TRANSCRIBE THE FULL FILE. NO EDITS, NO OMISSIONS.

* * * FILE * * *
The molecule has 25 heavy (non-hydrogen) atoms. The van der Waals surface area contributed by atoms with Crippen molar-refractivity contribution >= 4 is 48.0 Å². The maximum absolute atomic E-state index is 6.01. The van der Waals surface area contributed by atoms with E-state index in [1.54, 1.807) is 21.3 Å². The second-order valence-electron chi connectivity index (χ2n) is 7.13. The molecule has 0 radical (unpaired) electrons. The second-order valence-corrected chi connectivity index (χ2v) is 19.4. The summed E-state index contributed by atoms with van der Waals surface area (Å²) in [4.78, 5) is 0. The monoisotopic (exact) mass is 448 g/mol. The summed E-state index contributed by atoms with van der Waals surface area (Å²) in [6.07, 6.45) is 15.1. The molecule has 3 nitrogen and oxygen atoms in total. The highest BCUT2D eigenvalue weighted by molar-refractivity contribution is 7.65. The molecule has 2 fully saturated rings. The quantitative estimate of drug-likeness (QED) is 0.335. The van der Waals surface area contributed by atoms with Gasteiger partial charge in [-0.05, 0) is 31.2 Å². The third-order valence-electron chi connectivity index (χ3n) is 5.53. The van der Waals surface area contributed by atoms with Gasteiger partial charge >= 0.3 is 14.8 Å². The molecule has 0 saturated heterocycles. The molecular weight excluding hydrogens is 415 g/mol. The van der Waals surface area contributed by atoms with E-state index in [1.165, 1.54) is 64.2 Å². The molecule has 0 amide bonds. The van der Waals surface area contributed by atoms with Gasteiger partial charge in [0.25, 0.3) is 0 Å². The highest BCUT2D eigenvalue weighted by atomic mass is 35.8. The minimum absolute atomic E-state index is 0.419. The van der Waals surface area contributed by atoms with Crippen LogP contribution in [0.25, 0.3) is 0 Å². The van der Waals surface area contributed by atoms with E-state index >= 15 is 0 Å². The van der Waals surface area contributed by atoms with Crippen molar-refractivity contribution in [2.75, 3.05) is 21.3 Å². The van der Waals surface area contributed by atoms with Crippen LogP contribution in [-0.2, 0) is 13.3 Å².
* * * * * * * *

The molecule has 25 heavy (non-hydrogen) atoms. The van der Waals surface area contributed by atoms with Crippen molar-refractivity contribution >= 4 is 48.0 Å². The maximum absolute atomic E-state index is 6.01. The van der Waals surface area contributed by atoms with E-state index in [1.54, 1.807) is 21.3 Å². The second-order valence-electron chi connectivity index (χ2n) is 7.13. The molecule has 0 radical (unpaired) electrons. The second-order valence-corrected chi connectivity index (χ2v) is 19.4. The summed E-state index contributed by atoms with van der Waals surface area (Å²) in [4.78, 5) is 0. The monoisotopic (exact) mass is 448 g/mol. The summed E-state index contributed by atoms with van der Waals surface area (Å²) in [6.07, 6.45) is 15.1. The molecule has 3 nitrogen and oxygen atoms in total. The highest BCUT2D eigenvalue weighted by molar-refractivity contribution is 7.65. The molecule has 2 fully saturated rings. The quantitative estimate of drug-likeness (QED) is 0.335. The van der Waals surface area contributed by atoms with Gasteiger partial charge in [-0.05, 0) is 31.2 Å². The third-order valence-electron chi connectivity index (χ3n) is 5.53. The van der Waals surface area contributed by atoms with Gasteiger partial charge >= 0.3 is 14.8 Å². The molecule has 0 saturated heterocycles. The molecular weight excluding hydrogens is 415 g/mol. The van der Waals surface area contributed by atoms with E-state index in [1.165, 1.54) is 64.2 Å². The molecule has 0 amide bonds. The van der Waals surface area contributed by atoms with Gasteiger partial charge in [0.25, 0.3) is 0 Å². The highest BCUT2D eigenvalue weighted by atomic mass is 35.8. The minimum absolute atomic E-state index is 0.419. The van der Waals surface area contributed by atoms with Crippen LogP contribution in [0.25, 0.3) is 0 Å². The van der Waals surface area contributed by atoms with E-state index >= 15 is 0 Å². The van der Waals surface area contributed by atoms with Crippen molar-refractivity contribution in [2.75, 3.05) is 21.3 Å². The van der Waals surface area contributed by atoms with Crippen LogP contribution in [-0.2, 0) is 13.3 Å².